If you are a yogi or just spiritual AF, you’ve probably seen Japa mala necklaces . . . maybe you even own one. If you do, maybe you wear it as a fashion accessory or use it during meditation and you probably paid a pretty price for it. But, did you know that you can easily and affordably make your own Japa mala necklace, charged with your creativity, good vibes, and positive intentions?
What is a Japa Mala Necklace?
Japa malas or malas are beautiful strands of 108 sacred beads that have been used in meditation for millennia by Hindus. And modern yogis are now finding empowerment and enlightenment in these sacred beads.
In Sanskrit, Japa mala literally translates to prayer beads for spiritual practice.
Hindus traditionally hold their malas in their right hand and slide their thumb across each bead to count each time a mantra is recited, for a total of 108 times. As a yogi, it was only a matter of time until I learned how to make my very own Japa mala. Making a Japa mala is a very meditative practice that can be just as healing as actually using the mala to recite mantras.
What is the significance of 108?
Ever wonder why mala necklaces have 108 beads? The exact meaning of the number 108 is open to interpretation across cultures and disciplines, but there is no denying its significance. Look at where 108 shows up:
- In the ancient text of the Vedas, there are 108 Hindu Scriptures (or Upanishads)
- In Vedic Astrology, there are 12 zodiac houses and nine planets when multiplied the total is 108
- There are 108 Qi energy lines (or meridians) within the body
- In numerology, the number 1 stands for God, 0 is the wholeness of spirit found through enlightenment or non-attachment, and 8 represents infinity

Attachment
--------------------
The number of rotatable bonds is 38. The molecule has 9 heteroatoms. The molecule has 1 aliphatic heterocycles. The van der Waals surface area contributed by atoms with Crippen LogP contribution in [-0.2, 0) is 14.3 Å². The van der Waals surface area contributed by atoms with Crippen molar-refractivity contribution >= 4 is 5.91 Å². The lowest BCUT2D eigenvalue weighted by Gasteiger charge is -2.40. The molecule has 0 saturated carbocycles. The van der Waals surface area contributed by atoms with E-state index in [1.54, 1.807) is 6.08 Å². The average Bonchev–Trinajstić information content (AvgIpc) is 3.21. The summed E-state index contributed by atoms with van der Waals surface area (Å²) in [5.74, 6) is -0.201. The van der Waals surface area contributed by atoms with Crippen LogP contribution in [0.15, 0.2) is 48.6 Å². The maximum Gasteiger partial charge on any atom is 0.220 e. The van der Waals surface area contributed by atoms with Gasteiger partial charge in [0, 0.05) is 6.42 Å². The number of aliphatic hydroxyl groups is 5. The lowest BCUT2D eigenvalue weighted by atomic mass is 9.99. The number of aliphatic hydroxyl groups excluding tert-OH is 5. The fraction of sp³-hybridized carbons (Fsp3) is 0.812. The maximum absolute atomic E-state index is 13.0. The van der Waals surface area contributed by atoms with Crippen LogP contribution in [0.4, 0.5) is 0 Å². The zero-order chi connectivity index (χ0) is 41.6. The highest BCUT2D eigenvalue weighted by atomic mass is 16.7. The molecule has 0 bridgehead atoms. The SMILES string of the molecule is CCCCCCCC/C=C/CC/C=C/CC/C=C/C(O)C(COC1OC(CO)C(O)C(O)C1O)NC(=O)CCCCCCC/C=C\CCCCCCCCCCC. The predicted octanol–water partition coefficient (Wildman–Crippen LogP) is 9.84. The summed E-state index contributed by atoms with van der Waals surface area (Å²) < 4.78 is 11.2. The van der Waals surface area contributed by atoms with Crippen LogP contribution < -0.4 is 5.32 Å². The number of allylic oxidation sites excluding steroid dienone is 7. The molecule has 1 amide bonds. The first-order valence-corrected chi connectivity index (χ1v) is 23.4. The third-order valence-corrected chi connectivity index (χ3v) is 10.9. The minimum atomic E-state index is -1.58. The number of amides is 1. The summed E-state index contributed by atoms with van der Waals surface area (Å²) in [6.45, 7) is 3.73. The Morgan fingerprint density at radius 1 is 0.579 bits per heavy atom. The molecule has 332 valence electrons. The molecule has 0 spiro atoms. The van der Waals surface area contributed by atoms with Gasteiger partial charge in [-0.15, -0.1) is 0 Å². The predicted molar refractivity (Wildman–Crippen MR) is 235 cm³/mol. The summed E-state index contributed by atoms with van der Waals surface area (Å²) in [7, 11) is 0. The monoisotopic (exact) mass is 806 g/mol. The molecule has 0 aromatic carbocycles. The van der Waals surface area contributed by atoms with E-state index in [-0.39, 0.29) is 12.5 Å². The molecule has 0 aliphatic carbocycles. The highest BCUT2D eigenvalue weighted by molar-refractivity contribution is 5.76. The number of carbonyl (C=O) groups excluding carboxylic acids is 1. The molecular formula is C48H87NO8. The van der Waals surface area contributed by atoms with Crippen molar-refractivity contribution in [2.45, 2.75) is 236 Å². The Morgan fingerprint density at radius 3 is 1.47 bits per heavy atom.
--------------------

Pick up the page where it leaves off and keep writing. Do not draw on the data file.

Japa Mala Necklace Materials
Mala beads are made from many different materials stone, wood, bone, or seeds from the Rudraksha tree. Japa mala necklaces are traditionally strung on a hand-knotted cord with 108 beads, plus a guru bead (the anchor at the center of the mala, above the tassel), and a tassel.
To choose the beads, it may be best to go to a bead store and let the energy of the beads speak to you. You can also find most of these items in a bead store, so it’s a good option for a one-stop-shop.
- Beadsmith or a board to lay out your beads and accessories (optional)
- Jewelry tweezers or pliers (they should have a sharp point)
- Bead cord (I like to use the ones with the needle already attached for easy stringing)
- Yarn or fabric cord to make the tassel
- Jeweler’s glue or crazy glue
- 1 medium-sized stone or 12 mm bead for the guru bead
- 108 6-8mm beads
- Additional options charms or accent beads
How to Choose Beads Based on Their Energetic Properties
Crystals and gemstones carry different frequencies of vibration, giving them specific properties that help you heal, amplify your energy, and even invite love into your life. You can choose a crystal based on its healing properties, color, or just simply because it calls to you. Here are a few ideas to start with:
Healing: Apache Tears, Amethyst, Obsidian
Grounding: Agate, Jasper, Smoky Quartz
Calming: Blue Lace Agate, Blue Calcite, Aquamarine
Love: Emerald, Rose Quartz, Chrysoprase
Abundance or Luck: Jade, Aventurine, Citrine
Happiness: Ocean Jasper, Peridot, Carnelian